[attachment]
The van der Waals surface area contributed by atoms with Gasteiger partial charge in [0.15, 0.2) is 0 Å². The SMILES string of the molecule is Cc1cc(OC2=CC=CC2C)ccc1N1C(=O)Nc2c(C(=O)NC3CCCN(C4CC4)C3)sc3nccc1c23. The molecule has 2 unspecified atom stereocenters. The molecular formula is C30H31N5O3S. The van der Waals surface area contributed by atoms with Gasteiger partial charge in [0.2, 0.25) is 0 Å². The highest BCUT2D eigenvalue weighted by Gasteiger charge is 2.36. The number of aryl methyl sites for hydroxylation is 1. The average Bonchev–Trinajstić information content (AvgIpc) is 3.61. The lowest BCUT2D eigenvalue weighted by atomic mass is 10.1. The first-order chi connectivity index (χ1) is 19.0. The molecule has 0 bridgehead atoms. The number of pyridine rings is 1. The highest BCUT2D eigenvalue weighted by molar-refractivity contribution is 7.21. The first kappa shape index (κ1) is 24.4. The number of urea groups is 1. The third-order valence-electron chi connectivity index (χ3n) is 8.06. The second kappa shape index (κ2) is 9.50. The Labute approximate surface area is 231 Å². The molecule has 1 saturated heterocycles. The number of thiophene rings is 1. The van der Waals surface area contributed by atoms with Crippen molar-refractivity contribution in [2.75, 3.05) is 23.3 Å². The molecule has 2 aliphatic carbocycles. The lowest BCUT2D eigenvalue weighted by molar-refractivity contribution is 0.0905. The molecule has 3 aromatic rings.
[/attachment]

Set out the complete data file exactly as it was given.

The van der Waals surface area contributed by atoms with Gasteiger partial charge in [0.15, 0.2) is 0 Å². The SMILES string of the molecule is Cc1cc(OC2=CC=CC2C)ccc1N1C(=O)Nc2c(C(=O)NC3CCCN(C4CC4)C3)sc3nccc1c23. The molecule has 2 unspecified atom stereocenters. The molecular formula is C30H31N5O3S. The van der Waals surface area contributed by atoms with Gasteiger partial charge in [0.2, 0.25) is 0 Å². The highest BCUT2D eigenvalue weighted by Gasteiger charge is 2.36. The number of aryl methyl sites for hydroxylation is 1. The average Bonchev–Trinajstić information content (AvgIpc) is 3.61. The lowest BCUT2D eigenvalue weighted by atomic mass is 10.1. The first-order chi connectivity index (χ1) is 19.0. The molecule has 0 bridgehead atoms. The number of pyridine rings is 1. The highest BCUT2D eigenvalue weighted by molar-refractivity contribution is 7.21. The first kappa shape index (κ1) is 24.4. The number of urea groups is 1. The third-order valence-electron chi connectivity index (χ3n) is 8.06. The second kappa shape index (κ2) is 9.50. The Labute approximate surface area is 231 Å². The molecule has 1 saturated heterocycles. The number of thiophene rings is 1. The van der Waals surface area contributed by atoms with Crippen molar-refractivity contribution in [2.75, 3.05) is 23.3 Å². The molecule has 2 aliphatic carbocycles. The lowest BCUT2D eigenvalue weighted by molar-refractivity contribution is 0.0905. The molecule has 3 aromatic rings.